Yes, I know it is just October 1st – 3 months to go but now is the right time to begin your year-end tax planning. Why? Avoid the rush and decisions made in haste tend to be either wrong or not sufficient.
I will start with RRSP and Spousal RRSP plans – start adding up any contributions you have already made in 2012 – going right back to January 2012 (yes, I know you probably claimed some or all of the January, February and March 1st contributions on your 2011 tax return), but get the detailed list anyway and then get your copy of your 2011 Tax Return and Notice of Assessment (NOA) and cross off contributions that were deducted and then compare your remaining deposits to your maximum Allowable RRSP Contribution Limit from the bottom of page 2 of your NOA. Plan now to make as many deposits as you can before year-end so your top-up cheque in early 2013 doesn’t put your bank account into over-draft.
Generally, deposits to RRSPs and Spousal RRSPs should be made into accounts for the spouse with the lowest potential post-retirement income (from all sources) so you can take maximum advantage of income-splitting opportunities.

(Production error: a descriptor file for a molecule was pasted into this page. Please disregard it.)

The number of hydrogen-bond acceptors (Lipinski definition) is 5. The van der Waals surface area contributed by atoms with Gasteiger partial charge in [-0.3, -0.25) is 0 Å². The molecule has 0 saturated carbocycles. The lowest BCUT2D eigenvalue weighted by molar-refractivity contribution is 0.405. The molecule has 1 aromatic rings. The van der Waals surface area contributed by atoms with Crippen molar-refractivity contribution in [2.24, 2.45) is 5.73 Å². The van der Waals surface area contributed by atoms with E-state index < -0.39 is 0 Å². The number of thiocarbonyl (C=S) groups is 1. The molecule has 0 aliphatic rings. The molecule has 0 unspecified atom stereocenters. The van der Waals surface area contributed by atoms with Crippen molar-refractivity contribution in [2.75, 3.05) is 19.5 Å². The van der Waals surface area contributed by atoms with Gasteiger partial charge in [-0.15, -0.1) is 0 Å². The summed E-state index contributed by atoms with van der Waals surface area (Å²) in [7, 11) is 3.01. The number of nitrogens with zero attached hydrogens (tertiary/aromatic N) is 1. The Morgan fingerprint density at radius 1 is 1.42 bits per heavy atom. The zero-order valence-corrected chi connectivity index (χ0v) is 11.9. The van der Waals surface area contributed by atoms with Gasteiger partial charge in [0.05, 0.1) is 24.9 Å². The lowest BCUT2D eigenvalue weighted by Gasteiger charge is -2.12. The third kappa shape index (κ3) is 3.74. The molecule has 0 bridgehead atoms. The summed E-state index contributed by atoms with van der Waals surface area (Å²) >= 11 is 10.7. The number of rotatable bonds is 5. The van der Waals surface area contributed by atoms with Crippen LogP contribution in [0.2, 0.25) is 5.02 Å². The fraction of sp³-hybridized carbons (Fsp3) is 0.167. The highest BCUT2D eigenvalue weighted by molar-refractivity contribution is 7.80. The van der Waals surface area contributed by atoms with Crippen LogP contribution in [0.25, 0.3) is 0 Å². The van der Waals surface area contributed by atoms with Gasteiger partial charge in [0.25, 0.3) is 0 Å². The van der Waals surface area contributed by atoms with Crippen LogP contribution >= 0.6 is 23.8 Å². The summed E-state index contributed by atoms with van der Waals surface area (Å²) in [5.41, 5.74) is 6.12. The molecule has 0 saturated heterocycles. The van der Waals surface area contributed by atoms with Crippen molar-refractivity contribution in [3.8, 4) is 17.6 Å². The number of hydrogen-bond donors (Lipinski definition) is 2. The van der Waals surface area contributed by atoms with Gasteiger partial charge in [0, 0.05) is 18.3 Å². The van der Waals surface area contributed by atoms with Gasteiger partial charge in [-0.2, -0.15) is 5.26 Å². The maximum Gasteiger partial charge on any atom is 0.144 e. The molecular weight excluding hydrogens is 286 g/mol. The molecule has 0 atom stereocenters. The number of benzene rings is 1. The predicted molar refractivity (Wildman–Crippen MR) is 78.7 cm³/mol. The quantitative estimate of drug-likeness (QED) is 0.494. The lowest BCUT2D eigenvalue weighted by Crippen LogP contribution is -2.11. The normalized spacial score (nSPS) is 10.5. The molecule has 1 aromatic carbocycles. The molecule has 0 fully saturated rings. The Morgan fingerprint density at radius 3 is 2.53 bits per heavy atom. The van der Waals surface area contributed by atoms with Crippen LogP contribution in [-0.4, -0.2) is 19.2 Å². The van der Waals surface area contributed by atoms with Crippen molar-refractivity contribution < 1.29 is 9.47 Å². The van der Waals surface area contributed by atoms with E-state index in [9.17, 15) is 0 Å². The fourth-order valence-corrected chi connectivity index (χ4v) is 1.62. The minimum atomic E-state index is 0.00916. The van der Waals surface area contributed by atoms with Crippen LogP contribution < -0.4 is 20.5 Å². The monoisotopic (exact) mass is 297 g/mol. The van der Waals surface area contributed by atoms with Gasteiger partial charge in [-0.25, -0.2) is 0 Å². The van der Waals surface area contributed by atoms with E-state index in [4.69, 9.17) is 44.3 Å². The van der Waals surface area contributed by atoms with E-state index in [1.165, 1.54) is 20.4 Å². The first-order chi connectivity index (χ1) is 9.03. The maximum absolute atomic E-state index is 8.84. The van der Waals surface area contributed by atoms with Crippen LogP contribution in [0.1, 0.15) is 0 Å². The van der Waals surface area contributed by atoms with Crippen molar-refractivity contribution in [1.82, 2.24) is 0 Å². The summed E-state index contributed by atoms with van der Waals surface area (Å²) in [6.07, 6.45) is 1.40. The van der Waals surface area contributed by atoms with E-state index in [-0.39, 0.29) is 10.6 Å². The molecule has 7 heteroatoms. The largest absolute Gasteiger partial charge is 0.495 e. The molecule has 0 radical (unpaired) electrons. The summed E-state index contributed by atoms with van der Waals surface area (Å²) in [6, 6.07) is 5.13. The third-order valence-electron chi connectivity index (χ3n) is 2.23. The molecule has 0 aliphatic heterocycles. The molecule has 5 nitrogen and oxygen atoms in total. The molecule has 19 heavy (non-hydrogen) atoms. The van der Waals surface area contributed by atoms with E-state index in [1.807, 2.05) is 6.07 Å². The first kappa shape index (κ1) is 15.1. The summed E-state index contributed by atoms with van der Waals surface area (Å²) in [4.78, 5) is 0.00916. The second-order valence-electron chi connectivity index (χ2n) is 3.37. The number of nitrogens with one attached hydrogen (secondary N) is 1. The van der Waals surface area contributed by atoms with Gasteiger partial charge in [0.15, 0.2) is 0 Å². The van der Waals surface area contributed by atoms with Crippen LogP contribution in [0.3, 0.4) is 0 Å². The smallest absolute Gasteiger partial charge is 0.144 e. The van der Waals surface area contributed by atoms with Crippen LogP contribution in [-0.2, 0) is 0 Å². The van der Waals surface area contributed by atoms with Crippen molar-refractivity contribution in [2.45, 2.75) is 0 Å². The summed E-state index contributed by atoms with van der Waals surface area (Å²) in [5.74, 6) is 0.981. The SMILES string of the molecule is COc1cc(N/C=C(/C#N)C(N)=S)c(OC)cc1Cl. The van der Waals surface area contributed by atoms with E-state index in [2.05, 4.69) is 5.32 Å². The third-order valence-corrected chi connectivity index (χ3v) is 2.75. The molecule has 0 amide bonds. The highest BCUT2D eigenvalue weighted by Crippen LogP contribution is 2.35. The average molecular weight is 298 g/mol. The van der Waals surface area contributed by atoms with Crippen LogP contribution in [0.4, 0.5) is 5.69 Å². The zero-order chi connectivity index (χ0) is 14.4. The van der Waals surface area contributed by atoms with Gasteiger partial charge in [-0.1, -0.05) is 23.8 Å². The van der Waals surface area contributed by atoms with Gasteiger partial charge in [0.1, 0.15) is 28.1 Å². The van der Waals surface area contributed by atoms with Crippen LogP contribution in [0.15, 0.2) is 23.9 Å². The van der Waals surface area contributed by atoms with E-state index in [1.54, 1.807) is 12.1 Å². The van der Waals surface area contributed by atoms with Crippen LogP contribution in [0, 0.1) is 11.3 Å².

TFSAs – Tax Free Savings Accounts – these operate on a CALENDAR-year basis – there is no 60-day grace period into the next tax year – so decide on what you can comfortably afford, and get it in now and where possible, ensure contributions end up in the hands of the spouse with the lowest potential income at retirement even though withdrawals from TFSAs are tax-free.
Charitable donations may or may not be part of your life, but if you are going to make them, now is the time to get them in so you can check to make sure you get your deductible receipts – sometimes they tend to get lost in the year-end crush – no receipt, no claim. So take the time check. Tax receipts can be claimed by either spouse so it doesn’t matter in whose name the receipt is issued.
Investment income can be planned and controlled within certain limits. Check with your financial advisor or planner to determine if you are going to have reportable losses that can be used to offset some or all of your gains. No-one can estimate year-end results – particularly in the current market conditions, but you can start to get a handle on where you currently sit and then arrange to meet with your advisor no later than the first week of December to make your final decisions about triggering losses or gains!
Medical and dental expenses are another important consideration as these also operate effectively on a calendar-year basis. If you know that you are going to need prescriptions re-filled or dental work completed, make sure you get them done before year-end so that you will have the maximum allowable claim – subject to the usual threshold of 3% of earnings.
We will look at other year-end issues and opportunities over the next few weeks. Cheers!